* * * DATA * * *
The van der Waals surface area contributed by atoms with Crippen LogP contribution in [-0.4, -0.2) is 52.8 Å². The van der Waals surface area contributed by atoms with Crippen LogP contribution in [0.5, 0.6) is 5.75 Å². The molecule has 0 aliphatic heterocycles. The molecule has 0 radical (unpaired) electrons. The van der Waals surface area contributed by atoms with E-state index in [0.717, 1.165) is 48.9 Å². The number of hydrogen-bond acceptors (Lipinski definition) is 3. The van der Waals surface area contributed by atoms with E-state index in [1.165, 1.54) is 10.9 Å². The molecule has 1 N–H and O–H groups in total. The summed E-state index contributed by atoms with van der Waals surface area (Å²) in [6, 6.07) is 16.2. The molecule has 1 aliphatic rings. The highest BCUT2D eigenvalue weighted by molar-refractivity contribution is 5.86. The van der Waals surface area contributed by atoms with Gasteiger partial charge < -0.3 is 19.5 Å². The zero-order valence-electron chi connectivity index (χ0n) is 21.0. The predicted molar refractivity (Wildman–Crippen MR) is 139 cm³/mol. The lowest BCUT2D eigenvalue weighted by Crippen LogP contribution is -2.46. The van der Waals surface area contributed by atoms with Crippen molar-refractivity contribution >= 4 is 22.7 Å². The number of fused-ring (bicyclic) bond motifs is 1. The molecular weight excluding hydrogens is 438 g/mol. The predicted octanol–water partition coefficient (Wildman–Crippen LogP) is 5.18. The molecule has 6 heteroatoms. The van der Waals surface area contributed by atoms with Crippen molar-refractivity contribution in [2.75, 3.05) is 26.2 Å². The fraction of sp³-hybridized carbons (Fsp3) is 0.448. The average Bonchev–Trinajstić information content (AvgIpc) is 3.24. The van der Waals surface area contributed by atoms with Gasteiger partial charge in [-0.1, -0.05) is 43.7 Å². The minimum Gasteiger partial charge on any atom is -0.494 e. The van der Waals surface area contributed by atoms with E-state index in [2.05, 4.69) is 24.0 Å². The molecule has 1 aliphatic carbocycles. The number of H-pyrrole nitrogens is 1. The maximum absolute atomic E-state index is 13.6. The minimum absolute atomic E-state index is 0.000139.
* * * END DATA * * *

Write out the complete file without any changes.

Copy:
The van der Waals surface area contributed by atoms with Crippen LogP contribution in [-0.4, -0.2) is 52.8 Å². The van der Waals surface area contributed by atoms with Crippen LogP contribution in [0.5, 0.6) is 5.75 Å². The molecule has 0 aliphatic heterocycles. The molecule has 0 radical (unpaired) electrons. The van der Waals surface area contributed by atoms with E-state index in [0.717, 1.165) is 48.9 Å². The number of hydrogen-bond acceptors (Lipinski definition) is 3. The van der Waals surface area contributed by atoms with E-state index in [1.165, 1.54) is 10.9 Å². The molecule has 1 N–H and O–H groups in total. The summed E-state index contributed by atoms with van der Waals surface area (Å²) in [6, 6.07) is 16.2. The molecule has 1 aliphatic rings. The highest BCUT2D eigenvalue weighted by molar-refractivity contribution is 5.86. The van der Waals surface area contributed by atoms with Gasteiger partial charge < -0.3 is 19.5 Å². The zero-order valence-electron chi connectivity index (χ0n) is 21.0. The predicted molar refractivity (Wildman–Crippen MR) is 139 cm³/mol. The lowest BCUT2D eigenvalue weighted by Crippen LogP contribution is -2.46. The van der Waals surface area contributed by atoms with Crippen molar-refractivity contribution >= 4 is 22.7 Å². The number of fused-ring (bicyclic) bond motifs is 1. The molecular weight excluding hydrogens is 438 g/mol. The predicted octanol–water partition coefficient (Wildman–Crippen LogP) is 5.18. The molecule has 6 heteroatoms. The van der Waals surface area contributed by atoms with Crippen molar-refractivity contribution in [2.75, 3.05) is 26.2 Å². The fraction of sp³-hybridized carbons (Fsp3) is 0.448. The average Bonchev–Trinajstić information content (AvgIpc) is 3.24. The van der Waals surface area contributed by atoms with Gasteiger partial charge in [-0.1, -0.05) is 43.7 Å². The minimum Gasteiger partial charge on any atom is -0.494 e. The van der Waals surface area contributed by atoms with E-state index in [2.05, 4.69) is 24.0 Å². The molecule has 1 aliphatic carbocycles. The number of H-pyrrole nitrogens is 1. The maximum absolute atomic E-state index is 13.6. The minimum absolute atomic E-state index is 0.000139.